Ebola vaccine confirmed to be highly effective
Scientists from Canada’s National Microbiology laboratory have reported the successful results of the rVSV-ZEBOV vaccine trail conducted in Guinea. They found that the vaccine was highly effective in the prevention of Ebola disease. This gives hope that no further major outbreaks will occur as they can now be more easily contained with the vaccine.
2014 saw the biggest recorded Ebola outbreak which resulted in over 11 000 deaths. The mortality rate for this strain was between 50-80%. This caused global concern and a rush for the development of an effective Ebola vaccine.
rVSV-ZEBOV vaccine is a recombinant vaccine with contains replication competent vesicular stomatitis virus and the surface glycoprotein of the Zaire strain of the Ebola virus. The team tested how effective the vaccine was at preventing Ebola infection. They used an open-label, cluster-randomised ring strategy for the trial. In a ring strategy, a ring of people who are physically close to the infected individuals are vaccinated and subsequently monitored.
Initially, the vaccine was administered to participants immediately or after 3 weeks. The 3 week group acted as a control in the study. There were no cases of Ebola infection in the group who got the vaccine immediately while in the control group there were 23 infections. After these promising preliminary results, the vaccine was administered to all participants immediately upon recruitment.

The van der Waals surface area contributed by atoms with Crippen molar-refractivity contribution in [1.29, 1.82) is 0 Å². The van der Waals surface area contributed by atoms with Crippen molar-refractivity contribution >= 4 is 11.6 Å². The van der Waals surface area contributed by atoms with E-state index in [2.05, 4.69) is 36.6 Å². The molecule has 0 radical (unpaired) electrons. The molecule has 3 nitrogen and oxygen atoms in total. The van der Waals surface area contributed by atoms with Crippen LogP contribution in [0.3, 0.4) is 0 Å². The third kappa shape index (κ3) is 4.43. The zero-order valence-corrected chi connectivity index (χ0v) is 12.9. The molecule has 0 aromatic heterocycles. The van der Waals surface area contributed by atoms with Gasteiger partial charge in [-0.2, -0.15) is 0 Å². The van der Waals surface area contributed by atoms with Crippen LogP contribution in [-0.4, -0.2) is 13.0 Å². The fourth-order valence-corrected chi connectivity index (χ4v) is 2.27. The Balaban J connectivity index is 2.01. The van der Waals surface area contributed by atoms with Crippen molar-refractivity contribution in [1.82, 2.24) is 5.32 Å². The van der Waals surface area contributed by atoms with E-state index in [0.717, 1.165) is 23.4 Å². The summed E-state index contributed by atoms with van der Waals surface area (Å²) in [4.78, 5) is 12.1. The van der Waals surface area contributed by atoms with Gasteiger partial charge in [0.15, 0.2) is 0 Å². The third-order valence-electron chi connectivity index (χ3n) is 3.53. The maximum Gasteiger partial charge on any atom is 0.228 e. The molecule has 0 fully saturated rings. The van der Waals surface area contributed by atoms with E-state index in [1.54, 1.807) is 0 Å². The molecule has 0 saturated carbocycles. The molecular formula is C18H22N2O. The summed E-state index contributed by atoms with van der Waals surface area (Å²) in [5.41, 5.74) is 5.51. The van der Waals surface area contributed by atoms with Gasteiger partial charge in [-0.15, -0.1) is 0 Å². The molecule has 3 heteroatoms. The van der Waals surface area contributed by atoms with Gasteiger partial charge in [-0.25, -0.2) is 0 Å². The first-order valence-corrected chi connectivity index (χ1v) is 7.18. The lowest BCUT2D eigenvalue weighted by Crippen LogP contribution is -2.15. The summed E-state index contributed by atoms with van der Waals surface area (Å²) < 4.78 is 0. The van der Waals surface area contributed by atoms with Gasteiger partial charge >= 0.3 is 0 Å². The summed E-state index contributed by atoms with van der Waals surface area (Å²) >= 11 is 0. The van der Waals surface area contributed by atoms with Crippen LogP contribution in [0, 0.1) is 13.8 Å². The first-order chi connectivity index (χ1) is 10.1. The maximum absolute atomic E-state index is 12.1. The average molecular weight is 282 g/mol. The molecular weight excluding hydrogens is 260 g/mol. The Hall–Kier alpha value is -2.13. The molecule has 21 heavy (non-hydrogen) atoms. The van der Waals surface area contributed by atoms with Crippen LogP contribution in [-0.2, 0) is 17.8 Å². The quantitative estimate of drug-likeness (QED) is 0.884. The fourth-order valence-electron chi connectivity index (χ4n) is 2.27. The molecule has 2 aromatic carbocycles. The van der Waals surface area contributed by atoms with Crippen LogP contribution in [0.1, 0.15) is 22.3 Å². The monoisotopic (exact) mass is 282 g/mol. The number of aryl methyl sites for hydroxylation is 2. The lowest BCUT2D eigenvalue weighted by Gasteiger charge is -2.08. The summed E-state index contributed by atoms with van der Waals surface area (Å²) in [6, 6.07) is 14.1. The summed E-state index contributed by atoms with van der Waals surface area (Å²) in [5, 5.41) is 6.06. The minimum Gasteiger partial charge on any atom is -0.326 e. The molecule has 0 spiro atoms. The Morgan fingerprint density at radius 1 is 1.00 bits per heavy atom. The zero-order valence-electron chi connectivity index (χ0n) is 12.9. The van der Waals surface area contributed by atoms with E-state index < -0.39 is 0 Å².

Out of over 5000 individuals who received the vaccine immediately upon recruitment through the intra-muscular route, after 10 days or more post-vaccination none of them had contracted Ebola. This means the vaccine had a 100% protection rate. The vaccine mostly had mild adverse effects such as headaches and fatigue.
It is still not known how long-lasting the vaccine is and how many doses would be needed for lasting protection and therefore more research is needed before this vaccine can be licensed. In summary, this study has shown that the rVSV-ZEBOV vaccine is highly effective in preventing Ebola. It, therefore, has the potential to be used to control future outbreaks.
Journal Article: Henao-Restrepo et al., 2016. Efficacy and eff ectiveness of an rVSV-vectored vaccine in preventing Ebola virus disease: final results from the Guinea ring vaccination, open-label, cluster-randomised trial (Ebola Ça Suffit!). The Lancet
Article by Thandeka Moyo